Khat is a stimulant derived from a shrub that is native to East Africa and southern Arabia. When used as a drug, the leaves and buds of a khat plant are chewed in a fashion similar to chewing tobacco. Khat is typically chewed for 3 to 4 hours at a time, and the stimulant effects begin to appear around the first hour of chewing. Khat users can also smoke the drug or mix the drug into teas or other infusions.
Khat use is well-established in the Arabian Peninsula and many countries in eastern Africa. The drug is embedded in the Muslim, Somali and Yemeni cultures and has emigrated into the evolving multi-cultural American society. Khat is commonly used as a social tool similar to alcohol, especially in Muslim communities that prohibit the use of alcohol.
What Are the Effects and Risks of Using Khat?
As a stimulant, khat increases one’s energy and mood levels. The drug produces effects of euphoria while making people more alert, energized, and talkative, which is why the drug is used in social situations. The effects of khat are described as being similar to caffeine. Users express an increased ability to generate imaginative and creative thoughts, improved communication, and elevated self-esteem while on khat. Khat is considered a low-risk drug, but it has the potential for a variety of short-term and long-term health effects.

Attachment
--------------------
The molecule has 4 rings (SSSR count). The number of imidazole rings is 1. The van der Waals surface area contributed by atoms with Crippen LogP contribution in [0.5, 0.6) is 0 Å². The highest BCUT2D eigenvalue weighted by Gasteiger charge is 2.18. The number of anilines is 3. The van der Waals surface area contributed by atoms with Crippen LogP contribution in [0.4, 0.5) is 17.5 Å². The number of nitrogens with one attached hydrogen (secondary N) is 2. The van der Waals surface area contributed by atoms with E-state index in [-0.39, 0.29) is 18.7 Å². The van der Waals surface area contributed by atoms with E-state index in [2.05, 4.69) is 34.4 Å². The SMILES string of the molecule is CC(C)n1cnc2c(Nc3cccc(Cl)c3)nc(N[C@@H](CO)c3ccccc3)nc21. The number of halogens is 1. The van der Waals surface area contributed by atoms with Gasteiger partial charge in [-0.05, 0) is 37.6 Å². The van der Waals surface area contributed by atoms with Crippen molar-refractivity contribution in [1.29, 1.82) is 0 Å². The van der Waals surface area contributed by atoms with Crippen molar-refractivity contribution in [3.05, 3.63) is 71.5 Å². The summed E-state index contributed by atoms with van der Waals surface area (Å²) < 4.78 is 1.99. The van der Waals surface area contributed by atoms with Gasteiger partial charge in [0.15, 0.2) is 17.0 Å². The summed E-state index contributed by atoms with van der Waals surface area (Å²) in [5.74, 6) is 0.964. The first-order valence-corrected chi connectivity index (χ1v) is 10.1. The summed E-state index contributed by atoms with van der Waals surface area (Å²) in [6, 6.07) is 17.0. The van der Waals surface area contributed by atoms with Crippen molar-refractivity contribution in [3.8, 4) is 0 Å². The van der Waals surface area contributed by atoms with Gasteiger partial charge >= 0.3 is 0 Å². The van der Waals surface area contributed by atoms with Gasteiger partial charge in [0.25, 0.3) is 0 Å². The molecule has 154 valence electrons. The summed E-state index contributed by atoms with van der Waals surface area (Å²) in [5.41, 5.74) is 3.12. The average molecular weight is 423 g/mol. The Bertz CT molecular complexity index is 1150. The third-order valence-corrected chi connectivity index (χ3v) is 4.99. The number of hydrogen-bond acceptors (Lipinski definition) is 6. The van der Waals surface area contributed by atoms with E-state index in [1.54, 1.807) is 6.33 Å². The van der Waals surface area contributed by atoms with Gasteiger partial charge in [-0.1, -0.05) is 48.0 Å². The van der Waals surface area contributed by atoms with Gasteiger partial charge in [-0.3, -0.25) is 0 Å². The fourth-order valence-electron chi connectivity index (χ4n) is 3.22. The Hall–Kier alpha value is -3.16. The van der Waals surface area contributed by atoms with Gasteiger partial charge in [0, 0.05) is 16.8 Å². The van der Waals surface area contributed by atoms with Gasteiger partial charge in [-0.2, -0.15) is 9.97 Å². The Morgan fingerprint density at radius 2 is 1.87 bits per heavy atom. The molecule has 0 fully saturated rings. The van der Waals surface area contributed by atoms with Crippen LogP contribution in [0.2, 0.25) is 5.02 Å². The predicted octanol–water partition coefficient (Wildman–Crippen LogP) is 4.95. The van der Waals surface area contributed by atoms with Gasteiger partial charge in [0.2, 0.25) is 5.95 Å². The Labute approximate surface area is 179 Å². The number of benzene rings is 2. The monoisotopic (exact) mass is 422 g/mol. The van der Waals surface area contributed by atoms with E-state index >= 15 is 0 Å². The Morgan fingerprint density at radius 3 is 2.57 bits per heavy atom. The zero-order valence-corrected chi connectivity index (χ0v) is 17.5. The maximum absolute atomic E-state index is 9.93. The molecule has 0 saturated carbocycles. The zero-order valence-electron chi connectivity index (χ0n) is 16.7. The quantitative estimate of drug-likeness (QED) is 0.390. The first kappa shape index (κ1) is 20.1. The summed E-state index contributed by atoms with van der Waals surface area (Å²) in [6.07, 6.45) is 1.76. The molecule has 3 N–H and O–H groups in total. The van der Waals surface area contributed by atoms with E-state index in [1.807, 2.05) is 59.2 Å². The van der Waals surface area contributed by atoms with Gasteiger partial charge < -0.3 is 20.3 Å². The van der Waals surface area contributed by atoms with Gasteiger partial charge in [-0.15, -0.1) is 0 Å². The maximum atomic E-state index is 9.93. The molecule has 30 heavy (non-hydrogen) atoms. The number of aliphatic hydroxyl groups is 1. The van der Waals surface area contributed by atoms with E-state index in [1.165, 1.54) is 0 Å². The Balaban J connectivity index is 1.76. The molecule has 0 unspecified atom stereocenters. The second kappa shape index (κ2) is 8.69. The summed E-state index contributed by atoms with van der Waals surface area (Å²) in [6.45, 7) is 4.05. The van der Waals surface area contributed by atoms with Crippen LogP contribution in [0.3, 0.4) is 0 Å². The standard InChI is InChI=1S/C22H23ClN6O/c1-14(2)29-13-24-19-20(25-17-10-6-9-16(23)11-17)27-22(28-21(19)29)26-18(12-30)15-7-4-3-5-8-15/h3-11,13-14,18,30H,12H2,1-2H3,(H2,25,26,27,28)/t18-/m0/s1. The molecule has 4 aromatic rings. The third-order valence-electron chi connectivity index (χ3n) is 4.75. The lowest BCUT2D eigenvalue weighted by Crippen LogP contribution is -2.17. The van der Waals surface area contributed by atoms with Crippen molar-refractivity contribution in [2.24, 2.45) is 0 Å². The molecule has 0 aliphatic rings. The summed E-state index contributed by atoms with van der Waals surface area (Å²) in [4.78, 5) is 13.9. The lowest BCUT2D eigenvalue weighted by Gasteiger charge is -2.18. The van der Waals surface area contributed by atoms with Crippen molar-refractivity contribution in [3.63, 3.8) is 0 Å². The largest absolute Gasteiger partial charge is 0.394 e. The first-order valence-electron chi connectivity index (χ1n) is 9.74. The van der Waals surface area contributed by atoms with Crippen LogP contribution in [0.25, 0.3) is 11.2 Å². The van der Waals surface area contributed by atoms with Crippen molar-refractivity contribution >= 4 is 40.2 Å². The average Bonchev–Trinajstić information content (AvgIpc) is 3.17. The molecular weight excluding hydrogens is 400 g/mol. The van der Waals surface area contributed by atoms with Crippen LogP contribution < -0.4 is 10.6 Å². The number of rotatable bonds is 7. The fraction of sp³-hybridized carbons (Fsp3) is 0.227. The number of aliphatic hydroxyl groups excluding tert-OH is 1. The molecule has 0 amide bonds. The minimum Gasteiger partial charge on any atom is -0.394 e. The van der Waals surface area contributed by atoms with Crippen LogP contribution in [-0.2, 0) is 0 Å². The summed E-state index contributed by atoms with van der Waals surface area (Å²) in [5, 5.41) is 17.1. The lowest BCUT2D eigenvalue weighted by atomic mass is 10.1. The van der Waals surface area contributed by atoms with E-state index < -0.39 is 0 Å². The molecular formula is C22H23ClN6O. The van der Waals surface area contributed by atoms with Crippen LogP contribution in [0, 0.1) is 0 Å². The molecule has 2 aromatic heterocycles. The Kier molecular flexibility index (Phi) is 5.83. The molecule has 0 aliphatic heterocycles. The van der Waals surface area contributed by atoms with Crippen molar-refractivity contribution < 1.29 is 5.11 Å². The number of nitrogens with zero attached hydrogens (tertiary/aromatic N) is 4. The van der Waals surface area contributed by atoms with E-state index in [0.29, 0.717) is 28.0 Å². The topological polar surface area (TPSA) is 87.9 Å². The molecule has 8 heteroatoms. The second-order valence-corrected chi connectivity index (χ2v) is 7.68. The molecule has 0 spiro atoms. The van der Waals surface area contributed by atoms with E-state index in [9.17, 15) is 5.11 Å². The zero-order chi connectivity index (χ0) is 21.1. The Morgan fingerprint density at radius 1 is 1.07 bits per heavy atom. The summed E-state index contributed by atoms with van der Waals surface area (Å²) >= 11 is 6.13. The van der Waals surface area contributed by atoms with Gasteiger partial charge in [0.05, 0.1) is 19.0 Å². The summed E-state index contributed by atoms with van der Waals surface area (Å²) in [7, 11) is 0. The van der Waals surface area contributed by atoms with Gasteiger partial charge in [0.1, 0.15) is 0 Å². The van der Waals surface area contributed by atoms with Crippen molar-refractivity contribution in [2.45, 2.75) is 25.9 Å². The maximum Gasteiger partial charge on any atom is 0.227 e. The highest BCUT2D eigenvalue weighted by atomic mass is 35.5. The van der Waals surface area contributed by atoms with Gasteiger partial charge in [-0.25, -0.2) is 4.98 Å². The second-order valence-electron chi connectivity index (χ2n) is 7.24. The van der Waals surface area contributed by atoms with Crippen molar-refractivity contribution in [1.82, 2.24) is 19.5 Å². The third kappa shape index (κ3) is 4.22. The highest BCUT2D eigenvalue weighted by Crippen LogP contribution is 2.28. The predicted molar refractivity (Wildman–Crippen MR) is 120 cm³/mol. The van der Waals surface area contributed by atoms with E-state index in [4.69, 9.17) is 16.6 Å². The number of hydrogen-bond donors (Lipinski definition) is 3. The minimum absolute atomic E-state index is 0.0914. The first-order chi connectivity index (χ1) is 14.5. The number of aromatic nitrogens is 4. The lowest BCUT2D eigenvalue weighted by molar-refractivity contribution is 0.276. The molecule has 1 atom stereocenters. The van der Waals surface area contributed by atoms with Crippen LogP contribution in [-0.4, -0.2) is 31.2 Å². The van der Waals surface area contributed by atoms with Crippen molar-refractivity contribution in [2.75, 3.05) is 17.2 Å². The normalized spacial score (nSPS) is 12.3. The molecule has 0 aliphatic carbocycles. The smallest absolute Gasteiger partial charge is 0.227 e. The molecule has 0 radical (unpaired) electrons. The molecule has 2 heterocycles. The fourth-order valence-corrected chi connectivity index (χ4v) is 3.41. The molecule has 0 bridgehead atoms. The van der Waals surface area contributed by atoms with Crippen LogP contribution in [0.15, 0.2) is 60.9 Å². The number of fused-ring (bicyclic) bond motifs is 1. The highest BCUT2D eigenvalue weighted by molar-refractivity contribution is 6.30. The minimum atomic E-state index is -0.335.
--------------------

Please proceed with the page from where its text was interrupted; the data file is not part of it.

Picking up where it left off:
Typical short-term effects of khat include the following:
- Increased heart rate, respiratory rate, blood pressure, and body temperature
- Suppressed appetite
- Reduced inhibitions
- Increased attention, alertness, excitement, and energy
Long-term risks of khat use include the following:
- Dental diseases
- Oral cancers
- Heart complications
- Liver disease
- Sleep difficulties
- Gastrointestinal complications
- Chronic constipation
- Increased risk for psychological problems, including psychosis, depression, irregular mood swings, violence, and aggressive behavior
- Social, relationship, financial and legal problems
- Tolerance and increased risk for dependence
The risks of khat can be contributed to the drug itself, as well as the effects of smoking or consuming high-caffeinated substances or ingesting toxic pesticides found on the plant.
Is Khat Addictive?
The addictive potential of khat is still under review, but there is evidence that long-term use of khat can cause users to develop a tolerance and dependence on the drug. Long-term khat users can experience symptoms of withdrawal when they stop using khat, which is known as chemical dependence or physical addiction. Khat-dependent individuals may experience withdrawal symptoms, such as intense lack of energy, fatigue, tiredness, trembling, shaking, depression, anxiety, irritation, and psychosis, when they cease use.
Is Khat Use Legal?
Khat use is legal in many countries, including countries in native Africa, the United Kingdom, and Australia. However, the active ingredient in khat (cathinone) is considered a Schedule I controlled substance in both the United States and Canada, so khat use is illegal in both countries.